When Blood Evidence Collected Without a Warrant Should Be Excluded in a California DUI Trial

Blood drawThe U.S. and California Constitutions protect citizens from unreasonable searches. That protection can be especially important if you have been accused of driving while under the influence of alcohol. If the police have obtained your blood without first getting your informed consent or a valid search warrant, the blood-alcohol content test results from that blood may be inadmissible as a result of an improper warrantless search. In your DUI case, the difference between a conviction and an acquittal may be the blood evidence you do or don’t get suppressed. To make sure that your rights are protected and that you have a strong defense on your behalf, make sure you retain skilled San Francisco DUI defense counsel to fight for your rights.

An example of how readily such a situation can occur was the case of Matthew from Contra Costa County. Matthew, after allegedly finishing a beer and a golf game, traveled to visit his girlfriend. After a half-hour at the woman’s home, the pair set out together. Eventually, Matthew crashed near Concord. When law enforcement officers responded, one allegedly detected a “slight odor” of alcohol coming from Matthew. A second officer questioned the driver and allegedly noticed a “moderate odor” of alcohol on Matthew’s breath. His eyes were bloodshot and watery, according to the officer.

An ambulance took Matthew to the hospital for treatment. While the man was there, hospital staff drew his blood twice. The first time, his blood-alcohol level was 0.148. The second time, 77 minutes later, it was 0.11. At no time in the process was a search warrant obtained for Matthew’s blood.

At the driver’s driving-under-the-influence trial, he asked the judge to exclude the blood-alcohol content evidence. His argument was that the police should have gotten a warrant, that they did not, and that, as a result, the blood-alcohol content results should not be admitted into evidence.

The court of appeal agreed with Matthew that the police should have gotten a warrant. The use of Matthew’s blood technically qualified as a warrantless search. The law says that law enforcement may only conduct warrantless searches in situations like this when there are what’s called “exigent circumstances” present. “Exigent circumstances” essentially means an emergency situation that requires immediate action.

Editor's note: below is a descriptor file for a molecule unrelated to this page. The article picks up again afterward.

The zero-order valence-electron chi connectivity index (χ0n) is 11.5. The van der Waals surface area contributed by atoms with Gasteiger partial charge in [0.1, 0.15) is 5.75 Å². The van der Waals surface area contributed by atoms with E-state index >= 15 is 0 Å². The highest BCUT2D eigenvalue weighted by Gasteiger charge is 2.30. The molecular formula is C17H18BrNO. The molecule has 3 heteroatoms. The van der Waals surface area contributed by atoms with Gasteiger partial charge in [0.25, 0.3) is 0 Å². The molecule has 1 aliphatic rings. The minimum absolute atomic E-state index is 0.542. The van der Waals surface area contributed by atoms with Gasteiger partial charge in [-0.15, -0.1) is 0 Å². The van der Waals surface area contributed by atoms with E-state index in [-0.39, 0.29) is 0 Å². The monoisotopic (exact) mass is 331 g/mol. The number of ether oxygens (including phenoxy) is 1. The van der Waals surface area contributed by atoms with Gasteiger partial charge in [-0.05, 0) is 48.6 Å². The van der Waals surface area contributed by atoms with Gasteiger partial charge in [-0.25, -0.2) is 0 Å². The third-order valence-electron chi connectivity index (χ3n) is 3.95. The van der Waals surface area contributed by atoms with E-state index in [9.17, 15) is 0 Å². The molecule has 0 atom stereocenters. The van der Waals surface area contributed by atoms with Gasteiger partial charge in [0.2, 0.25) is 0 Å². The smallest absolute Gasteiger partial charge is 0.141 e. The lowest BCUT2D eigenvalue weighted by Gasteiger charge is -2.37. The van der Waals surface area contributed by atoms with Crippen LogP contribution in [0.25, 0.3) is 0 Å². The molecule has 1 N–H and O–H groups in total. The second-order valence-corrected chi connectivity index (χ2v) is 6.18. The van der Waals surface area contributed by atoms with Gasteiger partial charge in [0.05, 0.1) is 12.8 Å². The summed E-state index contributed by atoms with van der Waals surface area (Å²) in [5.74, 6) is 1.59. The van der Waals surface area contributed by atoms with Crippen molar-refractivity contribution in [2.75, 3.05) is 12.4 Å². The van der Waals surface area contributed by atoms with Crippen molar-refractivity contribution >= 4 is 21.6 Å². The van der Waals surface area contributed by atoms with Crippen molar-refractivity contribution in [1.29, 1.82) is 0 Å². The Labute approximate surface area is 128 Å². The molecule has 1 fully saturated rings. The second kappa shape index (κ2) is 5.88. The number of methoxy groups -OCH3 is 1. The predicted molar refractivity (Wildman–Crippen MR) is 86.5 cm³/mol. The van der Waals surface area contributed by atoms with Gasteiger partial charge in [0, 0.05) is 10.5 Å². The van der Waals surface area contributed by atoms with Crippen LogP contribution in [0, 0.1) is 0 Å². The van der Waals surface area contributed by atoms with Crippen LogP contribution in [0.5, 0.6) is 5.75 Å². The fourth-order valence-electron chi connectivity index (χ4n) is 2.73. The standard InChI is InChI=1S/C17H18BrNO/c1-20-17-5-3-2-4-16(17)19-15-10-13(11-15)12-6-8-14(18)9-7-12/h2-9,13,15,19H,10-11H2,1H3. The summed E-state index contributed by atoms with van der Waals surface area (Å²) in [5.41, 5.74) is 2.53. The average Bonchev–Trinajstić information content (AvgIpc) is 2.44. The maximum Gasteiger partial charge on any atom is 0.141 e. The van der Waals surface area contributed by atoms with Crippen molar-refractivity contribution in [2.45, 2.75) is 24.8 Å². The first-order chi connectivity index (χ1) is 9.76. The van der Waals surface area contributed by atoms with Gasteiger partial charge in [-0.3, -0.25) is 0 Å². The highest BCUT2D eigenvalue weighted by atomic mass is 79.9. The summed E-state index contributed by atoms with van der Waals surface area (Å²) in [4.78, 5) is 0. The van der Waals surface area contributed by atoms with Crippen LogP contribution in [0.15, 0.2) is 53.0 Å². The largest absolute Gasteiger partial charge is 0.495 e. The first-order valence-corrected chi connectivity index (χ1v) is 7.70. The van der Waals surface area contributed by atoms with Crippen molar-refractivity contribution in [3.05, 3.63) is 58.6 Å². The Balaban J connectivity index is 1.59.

In this case, there were no exigent circumstances. There was only a patient who acquiesced to a phlebotomist taking his blood and a police officer who thought, mistakenly, that the patient’s acquiescence to the phlebotomist amounted to consent that eliminated the need to obtain a warrant. It was not valid consent, it did not remove the requirement to obtain a warrant, and the evidence should have been excluded at trial.

For the useful advice and skillful representation your case deserves, consult the experienced San Francisco DUI defense lawyers at Uthman Law Office. Our team has been providing effective representation to our DUI defense clients for many years. Attorney David Uthman has over 20 years of experience as a litigation attorney and almost a decade of experience as a police officer. Put our knowledge of the law and the system to work for you. Call us today at (415) 556-9200 to schedule your FREE initial consultation to get the help you need.

More blog posts:

The Limits of Consent in a California DUI Case and How Those Limits May Entitle You to the Suppression of Test Results, San Francisco Criminal Lawyer Blog, April 12, 2018

How the Fourth Amendment May Help You Keep a Warrantless Blood Test’s Results out of Your California DUI Case, San Francisco Criminal Lawyer Blog, March 6, 2018

Photo Credit: United States National Institutes for Health, [CC0 License], via Wikimedia Commons

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